WASHINGTON—In the digital economy, the availability of data is intricately linked to economic opportunities, government services, and health-care outcomes, but gaps are forming between individuals and communities who are adequately represented in public and private datasets and able to use it productively and those who aren’t. Left unaddressed, this divide between data “haves” and data “have-nots” will exacerbate social and economic inequalities in the United States, according to a new report from the Center for Data Innovation.
The Center calls on policymakers to make addressing the data divide a priority—similar to closing the so-called “digital divide” in access to information technology (IT), broadband Internet service, and digital skills. The report, which outlines a specific policy agenda, will be the focus of an August 30 event featuring a keynote by U.S. Chief Data Scientist Denice Ross and a panel of experts.
“Like social capital, data is a necessary resource that individuals can use to make better decisions and utilize services to lead happier, healthier, and more satisfying lives,” said Gillian Diebold, a policy analyst with the Center for Data Innovation, who authored the new report. “Take, for example, health care: patients without detailed electronic health records won’t benefit from health analytics and they may receive suboptimal care, and patients that are part of groups underrepresented in genetic databases will not benefit from precision medicine. The data divide means that not only will some data-driven services not work for certain people and groups, but data-driven decisions may even be wrong or harmful for them. Without action, a data-driven world will leave some of these individuals and communities behind.”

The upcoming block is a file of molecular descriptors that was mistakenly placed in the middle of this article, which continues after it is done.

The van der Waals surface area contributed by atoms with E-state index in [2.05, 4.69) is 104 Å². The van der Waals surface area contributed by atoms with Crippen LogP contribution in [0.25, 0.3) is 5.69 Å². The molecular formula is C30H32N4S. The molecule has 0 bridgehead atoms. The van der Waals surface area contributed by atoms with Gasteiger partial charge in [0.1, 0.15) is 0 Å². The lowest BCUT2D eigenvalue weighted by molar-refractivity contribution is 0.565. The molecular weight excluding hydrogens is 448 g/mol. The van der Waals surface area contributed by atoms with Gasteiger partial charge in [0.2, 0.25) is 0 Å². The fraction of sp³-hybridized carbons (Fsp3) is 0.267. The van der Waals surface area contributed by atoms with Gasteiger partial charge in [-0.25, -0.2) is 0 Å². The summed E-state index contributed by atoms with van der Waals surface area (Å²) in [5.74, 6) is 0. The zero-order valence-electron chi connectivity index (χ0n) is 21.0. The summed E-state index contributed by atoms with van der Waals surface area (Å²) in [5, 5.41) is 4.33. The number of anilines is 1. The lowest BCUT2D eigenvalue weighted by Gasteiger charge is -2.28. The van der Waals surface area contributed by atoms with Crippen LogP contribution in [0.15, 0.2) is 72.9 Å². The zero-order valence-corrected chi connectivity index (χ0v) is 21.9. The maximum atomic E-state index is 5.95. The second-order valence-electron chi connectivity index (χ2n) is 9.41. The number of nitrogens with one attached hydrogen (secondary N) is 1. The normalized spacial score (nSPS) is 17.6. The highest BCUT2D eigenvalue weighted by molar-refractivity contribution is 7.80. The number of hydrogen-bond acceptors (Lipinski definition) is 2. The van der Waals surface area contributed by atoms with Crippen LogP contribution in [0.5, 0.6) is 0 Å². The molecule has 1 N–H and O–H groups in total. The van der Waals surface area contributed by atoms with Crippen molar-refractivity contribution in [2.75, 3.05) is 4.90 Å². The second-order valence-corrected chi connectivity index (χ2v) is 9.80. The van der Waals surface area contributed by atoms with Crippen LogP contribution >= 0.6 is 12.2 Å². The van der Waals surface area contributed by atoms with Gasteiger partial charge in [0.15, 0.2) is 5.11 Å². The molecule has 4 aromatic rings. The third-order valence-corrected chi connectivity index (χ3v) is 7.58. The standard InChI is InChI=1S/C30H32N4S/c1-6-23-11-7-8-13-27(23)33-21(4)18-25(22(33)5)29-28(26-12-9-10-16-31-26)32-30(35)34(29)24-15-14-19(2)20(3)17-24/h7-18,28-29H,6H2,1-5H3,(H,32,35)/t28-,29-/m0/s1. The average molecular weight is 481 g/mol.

The Center’s analysis provides an overview of different data divides in the United States, including those that stem from insufficient and inadequate data in education systems, healthcare, financial services, and environmental monitoring as well as those that stem from the underrepresentation of certain demographics, such as gender, race, disability, and income.
The report offers nine recommendations for how policymakers can address the data divide:
- Improve federal data quality by developing targeted outreach programs for underrepresented communities.
- Enhance data quality for non-government data.
- Ensure comparable data collection and monitoring methodologies among the government and civil society.
- Support increased utilization and incorporation of crowdsourced and private-sector data into official datasets.
- Improve documentation and quality of prominent AI datasets to reduce the number of situations with biased results.
- Provide funding from core federal agencies to close both the digital divide and the data divide.
- Direct federal agencies to update or establish data strategies to ensure data collection is integrated into diverse communities.
- Amend the Federal Data Strategy (FDS) to identify data divide and direct agency action.
- Establish a bipartisan federal commission to study the data divide.
How the data divide affects individuals and society and what policymakers should do about it will be the focus of an August 30 Center for Data Innovation webinar, “How Can the United States Address the Data Divide.”
U.S. Chief Data Scientist Denice Ross will deliver keynote remarks, and panelists will include Dominique Harrison, director of racial equity design and data initiative at Citi Ventures Innovation; Traci Morris, executive director of the American Indian Policy Institute at Arizona State University; Ioana Tanase, accessibility program manager at Microsoft; and Chris Wood, executive director and co-founder of LGBT Tech.
“The data economy and data-driven innovation can transform society for the better, but only if data collection and use is inclusive,” said Diebold. “Policymakers should work to ensure that all individuals and communities have access to high-quality data.”